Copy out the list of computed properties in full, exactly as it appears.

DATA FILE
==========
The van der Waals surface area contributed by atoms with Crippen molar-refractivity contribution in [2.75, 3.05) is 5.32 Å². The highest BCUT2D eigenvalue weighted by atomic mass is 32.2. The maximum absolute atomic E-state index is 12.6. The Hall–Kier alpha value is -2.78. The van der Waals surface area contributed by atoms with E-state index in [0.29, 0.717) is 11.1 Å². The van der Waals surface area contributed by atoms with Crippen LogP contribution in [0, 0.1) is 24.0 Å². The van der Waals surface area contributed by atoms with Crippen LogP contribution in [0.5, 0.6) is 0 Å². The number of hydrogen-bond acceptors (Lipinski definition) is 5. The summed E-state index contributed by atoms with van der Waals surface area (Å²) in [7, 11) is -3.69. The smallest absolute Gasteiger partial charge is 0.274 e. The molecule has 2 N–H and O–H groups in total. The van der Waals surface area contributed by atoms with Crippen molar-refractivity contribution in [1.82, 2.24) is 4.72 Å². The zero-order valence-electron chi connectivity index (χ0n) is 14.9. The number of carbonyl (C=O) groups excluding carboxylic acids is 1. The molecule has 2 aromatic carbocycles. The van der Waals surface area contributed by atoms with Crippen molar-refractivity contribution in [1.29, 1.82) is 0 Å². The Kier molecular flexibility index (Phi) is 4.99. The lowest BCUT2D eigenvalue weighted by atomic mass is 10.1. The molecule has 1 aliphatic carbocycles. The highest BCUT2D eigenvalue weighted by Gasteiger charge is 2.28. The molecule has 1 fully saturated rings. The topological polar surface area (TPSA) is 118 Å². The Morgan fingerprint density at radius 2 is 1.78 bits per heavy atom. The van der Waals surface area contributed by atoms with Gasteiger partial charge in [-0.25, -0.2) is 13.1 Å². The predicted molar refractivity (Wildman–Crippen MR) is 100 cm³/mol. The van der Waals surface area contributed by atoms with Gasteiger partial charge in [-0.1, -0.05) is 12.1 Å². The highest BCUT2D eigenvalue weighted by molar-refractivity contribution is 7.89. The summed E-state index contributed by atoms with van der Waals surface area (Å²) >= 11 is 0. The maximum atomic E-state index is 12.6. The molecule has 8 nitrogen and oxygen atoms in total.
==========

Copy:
The van der Waals surface area contributed by atoms with Crippen molar-refractivity contribution in [2.75, 3.05) is 5.32 Å². The highest BCUT2D eigenvalue weighted by atomic mass is 32.2. The maximum absolute atomic E-state index is 12.6. The Hall–Kier alpha value is -2.78. The van der Waals surface area contributed by atoms with E-state index in [0.29, 0.717) is 11.1 Å². The van der Waals surface area contributed by atoms with Crippen LogP contribution in [0, 0.1) is 24.0 Å². The van der Waals surface area contributed by atoms with Crippen LogP contribution in [0.5, 0.6) is 0 Å². The number of hydrogen-bond acceptors (Lipinski definition) is 5. The summed E-state index contributed by atoms with van der Waals surface area (Å²) in [7, 11) is -3.69. The smallest absolute Gasteiger partial charge is 0.274 e. The molecule has 2 N–H and O–H groups in total. The van der Waals surface area contributed by atoms with Crippen molar-refractivity contribution in [1.82, 2.24) is 4.72 Å². The zero-order valence-electron chi connectivity index (χ0n) is 14.9. The number of carbonyl (C=O) groups excluding carboxylic acids is 1. The molecule has 2 aromatic carbocycles. The van der Waals surface area contributed by atoms with Crippen molar-refractivity contribution in [1.29, 1.82) is 0 Å². The Kier molecular flexibility index (Phi) is 4.99. The lowest BCUT2D eigenvalue weighted by atomic mass is 10.1. The molecule has 1 aliphatic carbocycles. The highest BCUT2D eigenvalue weighted by Gasteiger charge is 2.28. The molecule has 1 fully saturated rings. The topological polar surface area (TPSA) is 118 Å². The Morgan fingerprint density at radius 2 is 1.78 bits per heavy atom. The van der Waals surface area contributed by atoms with Gasteiger partial charge in [-0.25, -0.2) is 13.1 Å². The predicted molar refractivity (Wildman–Crippen MR) is 100 cm³/mol. The van der Waals surface area contributed by atoms with Gasteiger partial charge in [-0.1, -0.05) is 12.1 Å². The highest BCUT2D eigenvalue weighted by molar-refractivity contribution is 7.89. The summed E-state index contributed by atoms with van der Waals surface area (Å²) >= 11 is 0. The maximum atomic E-state index is 12.6. The molecule has 8 nitrogen and oxygen atoms in total.